RIM has gone from innovator to follower
Recently, a consumer electronic magazine ran a head-to-head review of the Big 3 mobile operating systems: Apple’s iOS, Google’s Android and Microsoft’s Window’s Phone 7.

Notice something missing?

The reviewer didn’t include Research in Motion Ltd.’s BlackBerry OS, dismissing it as “irrelevant” because its share of the market had fallen, in the past year, from 36 to a mere 30 per cent.
Irrelevant? Poppycock. A third of the market, even if it’s a number that’s falling fast, certainly isn’t irrelevant.
But there is a significant change in the wind for RIM, illuminated by the coming April 19 release of its Playbook tablet computer, which will run apps built for Android devices, and the porting of its BlackBerry Messenger app to the Android and iOS platforms.
Back in the day, RIM was an innovator. Now, the company has become a follower.
It’s plainly visible in RIM’s lust for the consumer market. The BlackBerry was once proudly, vainly even, positioned as a business device — no camera, no music. Now, BlackBerry TV ads punt it and its BBM service as the ideal combination for flirting. They actually use the word “flirt.”
Perhaps the decision to support Android apps was necessary to defend against the Apple iOS juggernaut, but it smacks of admitting defeat on the app store front. And is Android app support a differentiator against Android-based phones, especially when the signature BBM app is available for the other platforms?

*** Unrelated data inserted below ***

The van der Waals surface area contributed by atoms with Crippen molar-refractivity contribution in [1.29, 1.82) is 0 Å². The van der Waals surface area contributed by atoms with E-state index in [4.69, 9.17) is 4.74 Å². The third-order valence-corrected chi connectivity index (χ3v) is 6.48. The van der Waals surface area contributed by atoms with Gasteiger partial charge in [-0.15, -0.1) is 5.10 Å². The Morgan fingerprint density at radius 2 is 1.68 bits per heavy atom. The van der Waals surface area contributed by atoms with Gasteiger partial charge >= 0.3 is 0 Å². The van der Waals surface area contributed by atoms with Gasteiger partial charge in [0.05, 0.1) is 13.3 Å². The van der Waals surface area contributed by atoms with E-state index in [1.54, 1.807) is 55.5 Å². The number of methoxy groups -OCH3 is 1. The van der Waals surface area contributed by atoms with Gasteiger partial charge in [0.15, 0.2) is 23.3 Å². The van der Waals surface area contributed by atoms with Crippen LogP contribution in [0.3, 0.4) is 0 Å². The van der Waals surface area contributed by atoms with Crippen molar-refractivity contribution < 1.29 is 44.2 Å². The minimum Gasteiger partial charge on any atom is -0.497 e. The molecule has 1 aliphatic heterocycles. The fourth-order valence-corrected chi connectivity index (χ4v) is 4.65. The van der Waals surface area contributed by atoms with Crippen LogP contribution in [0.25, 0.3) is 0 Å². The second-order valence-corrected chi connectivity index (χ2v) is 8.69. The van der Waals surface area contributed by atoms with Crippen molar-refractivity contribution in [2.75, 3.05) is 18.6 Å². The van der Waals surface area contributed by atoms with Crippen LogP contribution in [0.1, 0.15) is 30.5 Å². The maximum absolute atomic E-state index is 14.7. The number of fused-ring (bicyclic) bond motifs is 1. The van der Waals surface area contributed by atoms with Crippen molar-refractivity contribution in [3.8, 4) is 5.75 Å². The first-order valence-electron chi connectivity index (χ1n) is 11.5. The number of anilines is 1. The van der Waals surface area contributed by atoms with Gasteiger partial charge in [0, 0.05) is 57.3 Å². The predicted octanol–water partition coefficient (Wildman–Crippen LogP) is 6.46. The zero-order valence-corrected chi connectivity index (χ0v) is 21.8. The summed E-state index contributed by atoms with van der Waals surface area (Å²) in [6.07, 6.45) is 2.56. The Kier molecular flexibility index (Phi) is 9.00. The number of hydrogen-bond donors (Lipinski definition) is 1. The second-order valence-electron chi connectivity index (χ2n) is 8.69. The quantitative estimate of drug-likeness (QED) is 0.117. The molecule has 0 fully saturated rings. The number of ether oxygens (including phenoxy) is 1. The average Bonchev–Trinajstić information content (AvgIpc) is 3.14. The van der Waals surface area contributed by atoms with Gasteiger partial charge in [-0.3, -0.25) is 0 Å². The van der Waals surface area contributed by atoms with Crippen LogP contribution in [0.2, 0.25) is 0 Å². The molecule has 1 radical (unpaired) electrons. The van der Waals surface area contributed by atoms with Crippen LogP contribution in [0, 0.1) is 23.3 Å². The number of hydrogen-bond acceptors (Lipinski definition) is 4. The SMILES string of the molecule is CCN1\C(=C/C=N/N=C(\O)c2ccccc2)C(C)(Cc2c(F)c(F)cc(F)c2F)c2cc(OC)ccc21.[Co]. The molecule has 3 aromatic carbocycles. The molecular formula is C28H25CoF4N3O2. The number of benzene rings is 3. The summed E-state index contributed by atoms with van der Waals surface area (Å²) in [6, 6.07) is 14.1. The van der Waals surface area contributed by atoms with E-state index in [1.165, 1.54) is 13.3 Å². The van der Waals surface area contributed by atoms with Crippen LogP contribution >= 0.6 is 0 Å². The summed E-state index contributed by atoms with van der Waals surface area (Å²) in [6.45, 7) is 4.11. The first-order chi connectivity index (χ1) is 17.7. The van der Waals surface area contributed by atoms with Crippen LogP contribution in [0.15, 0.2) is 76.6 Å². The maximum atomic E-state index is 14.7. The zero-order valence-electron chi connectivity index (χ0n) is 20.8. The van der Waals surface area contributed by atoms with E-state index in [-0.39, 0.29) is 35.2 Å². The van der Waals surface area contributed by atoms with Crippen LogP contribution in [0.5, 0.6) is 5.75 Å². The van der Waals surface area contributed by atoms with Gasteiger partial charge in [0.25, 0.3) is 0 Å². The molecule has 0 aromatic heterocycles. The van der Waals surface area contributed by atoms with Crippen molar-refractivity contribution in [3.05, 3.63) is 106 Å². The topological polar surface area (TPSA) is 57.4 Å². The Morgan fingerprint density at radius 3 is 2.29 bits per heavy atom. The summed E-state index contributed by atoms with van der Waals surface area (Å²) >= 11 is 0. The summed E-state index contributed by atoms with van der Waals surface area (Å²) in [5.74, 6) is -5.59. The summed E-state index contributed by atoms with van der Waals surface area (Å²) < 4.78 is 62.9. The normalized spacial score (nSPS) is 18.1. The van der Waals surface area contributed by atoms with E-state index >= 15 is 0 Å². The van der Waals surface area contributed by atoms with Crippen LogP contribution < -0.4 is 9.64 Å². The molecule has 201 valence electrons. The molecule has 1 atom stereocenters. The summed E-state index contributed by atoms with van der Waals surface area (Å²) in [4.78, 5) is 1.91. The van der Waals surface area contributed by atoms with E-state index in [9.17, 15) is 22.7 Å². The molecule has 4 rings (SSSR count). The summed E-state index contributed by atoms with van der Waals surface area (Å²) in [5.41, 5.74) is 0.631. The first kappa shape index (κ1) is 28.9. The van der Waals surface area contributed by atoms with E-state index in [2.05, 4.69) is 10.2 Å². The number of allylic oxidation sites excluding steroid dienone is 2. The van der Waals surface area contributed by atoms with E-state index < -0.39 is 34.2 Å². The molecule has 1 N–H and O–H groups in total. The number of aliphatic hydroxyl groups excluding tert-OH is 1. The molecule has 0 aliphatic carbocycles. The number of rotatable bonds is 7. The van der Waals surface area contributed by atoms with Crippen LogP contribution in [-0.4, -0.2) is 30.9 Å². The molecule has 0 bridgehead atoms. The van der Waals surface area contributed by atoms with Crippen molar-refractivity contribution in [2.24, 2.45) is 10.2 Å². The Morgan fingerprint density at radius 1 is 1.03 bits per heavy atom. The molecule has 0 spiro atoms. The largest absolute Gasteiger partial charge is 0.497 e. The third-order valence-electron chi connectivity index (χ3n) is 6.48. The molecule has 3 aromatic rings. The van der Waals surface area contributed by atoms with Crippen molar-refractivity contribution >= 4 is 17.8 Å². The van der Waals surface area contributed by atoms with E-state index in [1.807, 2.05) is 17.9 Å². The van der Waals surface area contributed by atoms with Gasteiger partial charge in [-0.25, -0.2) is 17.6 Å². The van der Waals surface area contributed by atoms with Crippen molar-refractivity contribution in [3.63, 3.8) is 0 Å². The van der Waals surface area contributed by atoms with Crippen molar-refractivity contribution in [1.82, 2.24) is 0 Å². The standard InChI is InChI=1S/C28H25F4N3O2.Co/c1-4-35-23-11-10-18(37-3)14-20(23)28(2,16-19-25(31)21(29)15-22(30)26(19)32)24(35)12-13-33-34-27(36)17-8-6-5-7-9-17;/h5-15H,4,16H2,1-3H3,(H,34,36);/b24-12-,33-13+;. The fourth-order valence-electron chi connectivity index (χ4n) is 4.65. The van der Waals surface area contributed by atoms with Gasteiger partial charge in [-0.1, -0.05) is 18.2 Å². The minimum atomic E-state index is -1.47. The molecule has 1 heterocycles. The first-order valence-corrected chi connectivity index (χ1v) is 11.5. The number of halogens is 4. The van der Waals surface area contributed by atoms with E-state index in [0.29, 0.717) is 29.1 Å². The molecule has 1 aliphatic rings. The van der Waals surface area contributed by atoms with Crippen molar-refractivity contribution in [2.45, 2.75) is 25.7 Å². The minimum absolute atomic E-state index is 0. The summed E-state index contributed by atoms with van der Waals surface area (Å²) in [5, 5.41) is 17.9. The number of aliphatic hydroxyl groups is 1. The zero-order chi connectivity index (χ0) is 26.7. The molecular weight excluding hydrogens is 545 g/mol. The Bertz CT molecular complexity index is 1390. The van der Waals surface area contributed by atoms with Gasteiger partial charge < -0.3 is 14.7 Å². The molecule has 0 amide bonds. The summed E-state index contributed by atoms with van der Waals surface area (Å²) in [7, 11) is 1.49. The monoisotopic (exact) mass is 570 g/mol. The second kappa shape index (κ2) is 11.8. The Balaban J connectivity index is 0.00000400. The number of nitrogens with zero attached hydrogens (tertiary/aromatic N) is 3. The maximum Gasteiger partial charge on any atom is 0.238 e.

And the Playbook seems to be a me-too tablet, released a year after the iPad into a crowded tablet market where there will be, outside of the Apple fanboi segment, considerable competition on price. RIM has largely been spared that in the past because of the uniqueness of its products.
RIM, it says here, should be playing to its considerable strengths instead chasing Apple and company down that road. RIM has an entrenched market in the enterprise space, and though iThings and Android devices are making inroads, the power of the BlackBerry Enterprise Server is attractive and reassuring. There’s also consumer loyalty, especially in Canada, that’s as deep as Apple’s, though not on the same scale in sheer numbers.
The Playbook, when it launches, had better be more than a me-too tablet. It has to be distinctly RIM, with features and a use-case that make it stand out from the others. The company has a history of creating just that kind of technology. If the Playbook isn’t that device, RIM will continue to lose traction.

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